Why Spotlight Poverty and Opportunity?
In the United States, the wealthiest country in the world, nearly 43.6 million people live in poverty, which for a family of four means an annual income of less than $22,100 a year. During the Great Recession millions fell below the poverty line for the first time. The country’s slow economic recovery and continuing high unemployment have resulted in record numbers of families struggling to put enough food on the table and pay for housing, health care and other basic needs.
American poverty disproportionately affects children, with more than 15 million now growing up in impoverished homes. Other industrialized nations do much better. Among 24 developed nations, children in America, along with those in Greece and Italy, suffer the greatest inequalities in health, education and material well-being.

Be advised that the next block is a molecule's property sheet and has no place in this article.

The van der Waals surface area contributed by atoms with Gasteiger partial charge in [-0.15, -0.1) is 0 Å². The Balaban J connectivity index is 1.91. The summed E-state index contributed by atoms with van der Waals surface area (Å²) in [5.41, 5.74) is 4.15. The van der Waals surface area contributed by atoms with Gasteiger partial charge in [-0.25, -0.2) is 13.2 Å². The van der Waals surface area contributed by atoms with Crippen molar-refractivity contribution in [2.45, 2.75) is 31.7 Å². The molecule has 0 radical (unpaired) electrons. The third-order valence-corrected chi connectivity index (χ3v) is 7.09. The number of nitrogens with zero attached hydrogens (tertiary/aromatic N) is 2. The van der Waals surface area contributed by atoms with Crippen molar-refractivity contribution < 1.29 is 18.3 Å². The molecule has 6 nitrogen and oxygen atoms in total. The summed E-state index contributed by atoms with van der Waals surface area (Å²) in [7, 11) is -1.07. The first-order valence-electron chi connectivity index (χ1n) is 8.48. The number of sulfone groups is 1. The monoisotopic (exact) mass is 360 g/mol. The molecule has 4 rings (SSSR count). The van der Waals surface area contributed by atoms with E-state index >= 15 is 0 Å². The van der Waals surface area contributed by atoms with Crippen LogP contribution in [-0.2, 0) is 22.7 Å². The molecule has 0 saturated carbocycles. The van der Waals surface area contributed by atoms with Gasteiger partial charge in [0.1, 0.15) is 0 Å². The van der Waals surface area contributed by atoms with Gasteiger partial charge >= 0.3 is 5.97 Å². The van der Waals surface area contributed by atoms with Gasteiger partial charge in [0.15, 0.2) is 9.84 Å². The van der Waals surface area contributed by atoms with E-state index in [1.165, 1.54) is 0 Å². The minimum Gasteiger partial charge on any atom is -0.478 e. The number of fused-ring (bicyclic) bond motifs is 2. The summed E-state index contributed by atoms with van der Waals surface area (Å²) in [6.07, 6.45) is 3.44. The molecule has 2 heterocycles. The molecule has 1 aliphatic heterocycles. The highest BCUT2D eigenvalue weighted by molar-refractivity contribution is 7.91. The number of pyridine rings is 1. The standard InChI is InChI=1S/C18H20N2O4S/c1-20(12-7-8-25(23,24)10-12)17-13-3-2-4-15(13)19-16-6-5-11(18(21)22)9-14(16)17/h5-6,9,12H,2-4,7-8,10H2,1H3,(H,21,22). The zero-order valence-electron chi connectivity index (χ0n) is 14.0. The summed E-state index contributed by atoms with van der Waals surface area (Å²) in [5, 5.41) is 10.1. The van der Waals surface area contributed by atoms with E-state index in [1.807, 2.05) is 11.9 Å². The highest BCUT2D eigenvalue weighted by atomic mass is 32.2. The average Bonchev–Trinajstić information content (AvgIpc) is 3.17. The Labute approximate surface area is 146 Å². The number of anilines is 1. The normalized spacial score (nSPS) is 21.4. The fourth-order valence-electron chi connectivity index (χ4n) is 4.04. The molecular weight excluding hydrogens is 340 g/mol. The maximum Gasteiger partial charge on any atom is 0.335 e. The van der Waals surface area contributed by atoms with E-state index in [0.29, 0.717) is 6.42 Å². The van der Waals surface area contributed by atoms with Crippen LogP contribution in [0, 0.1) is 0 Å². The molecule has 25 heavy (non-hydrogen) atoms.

Reducing poverty is not only a moral imperative, it is vital to our nation’s well-being. Children who grow up poor too often become adults who cannot contribute effectively to our economic productivity, put a burden on the public health system or enter the criminal justice system. Economists estimate that child poverty costs the nation about $500 billion a year.
As our nation struggles to turnaround a troubled economy marked by high deficits and understandable public anxiety, reducing poverty will require an especially creative and vigilant approach to policy.Spotlight on Poverty and Opportunity will be there during this critical time to ensure that those confronting ongoing joblessness and economic insecurity are not left out of the discussion.